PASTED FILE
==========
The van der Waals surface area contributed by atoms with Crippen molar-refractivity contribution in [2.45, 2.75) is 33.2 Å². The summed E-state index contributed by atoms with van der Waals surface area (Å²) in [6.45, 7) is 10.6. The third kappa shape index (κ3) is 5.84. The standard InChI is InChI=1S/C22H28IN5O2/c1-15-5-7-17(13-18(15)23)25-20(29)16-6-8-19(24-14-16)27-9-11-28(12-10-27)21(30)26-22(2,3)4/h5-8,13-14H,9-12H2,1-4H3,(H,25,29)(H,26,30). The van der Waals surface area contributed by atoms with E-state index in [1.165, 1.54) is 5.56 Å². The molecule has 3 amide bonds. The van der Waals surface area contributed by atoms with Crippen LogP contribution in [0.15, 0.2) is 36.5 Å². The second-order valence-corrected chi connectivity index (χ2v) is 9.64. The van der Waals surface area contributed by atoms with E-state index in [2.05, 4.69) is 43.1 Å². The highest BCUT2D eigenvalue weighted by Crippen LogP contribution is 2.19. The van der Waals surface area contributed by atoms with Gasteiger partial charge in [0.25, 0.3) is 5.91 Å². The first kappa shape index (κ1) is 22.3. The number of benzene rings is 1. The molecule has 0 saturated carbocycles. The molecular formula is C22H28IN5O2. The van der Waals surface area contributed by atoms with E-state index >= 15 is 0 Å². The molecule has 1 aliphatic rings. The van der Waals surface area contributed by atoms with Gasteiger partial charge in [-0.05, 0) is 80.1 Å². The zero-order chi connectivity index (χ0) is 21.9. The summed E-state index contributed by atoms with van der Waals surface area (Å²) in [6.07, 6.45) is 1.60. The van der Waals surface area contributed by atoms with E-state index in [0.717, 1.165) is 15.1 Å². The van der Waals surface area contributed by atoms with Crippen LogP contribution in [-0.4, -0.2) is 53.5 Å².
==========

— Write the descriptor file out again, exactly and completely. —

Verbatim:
The van der Waals surface area contributed by atoms with Crippen molar-refractivity contribution in [2.45, 2.75) is 33.2 Å². The summed E-state index contributed by atoms with van der Waals surface area (Å²) in [6.45, 7) is 10.6. The third kappa shape index (κ3) is 5.84. The standard InChI is InChI=1S/C22H28IN5O2/c1-15-5-7-17(13-18(15)23)25-20(29)16-6-8-19(24-14-16)27-9-11-28(12-10-27)21(30)26-22(2,3)4/h5-8,13-14H,9-12H2,1-4H3,(H,25,29)(H,26,30). The van der Waals surface area contributed by atoms with E-state index in [1.165, 1.54) is 5.56 Å². The molecule has 3 amide bonds. The van der Waals surface area contributed by atoms with Crippen LogP contribution in [0.15, 0.2) is 36.5 Å². The second-order valence-corrected chi connectivity index (χ2v) is 9.64. The van der Waals surface area contributed by atoms with E-state index in [2.05, 4.69) is 43.1 Å². The highest BCUT2D eigenvalue weighted by Crippen LogP contribution is 2.19. The van der Waals surface area contributed by atoms with Gasteiger partial charge in [0.25, 0.3) is 5.91 Å². The first kappa shape index (κ1) is 22.3. The number of benzene rings is 1. The molecule has 0 saturated carbocycles. The molecular formula is C22H28IN5O2. The van der Waals surface area contributed by atoms with E-state index >= 15 is 0 Å². The molecule has 1 aliphatic rings. The van der Waals surface area contributed by atoms with Gasteiger partial charge in [-0.05, 0) is 80.1 Å². The zero-order chi connectivity index (χ0) is 21.9. The summed E-state index contributed by atoms with van der Waals surface area (Å²) in [6.07, 6.45) is 1.60. The van der Waals surface area contributed by atoms with E-state index in [0.717, 1.165) is 15.1 Å². The van der Waals surface area contributed by atoms with Crippen LogP contribution in [-0.4, -0.2) is 53.5 Å².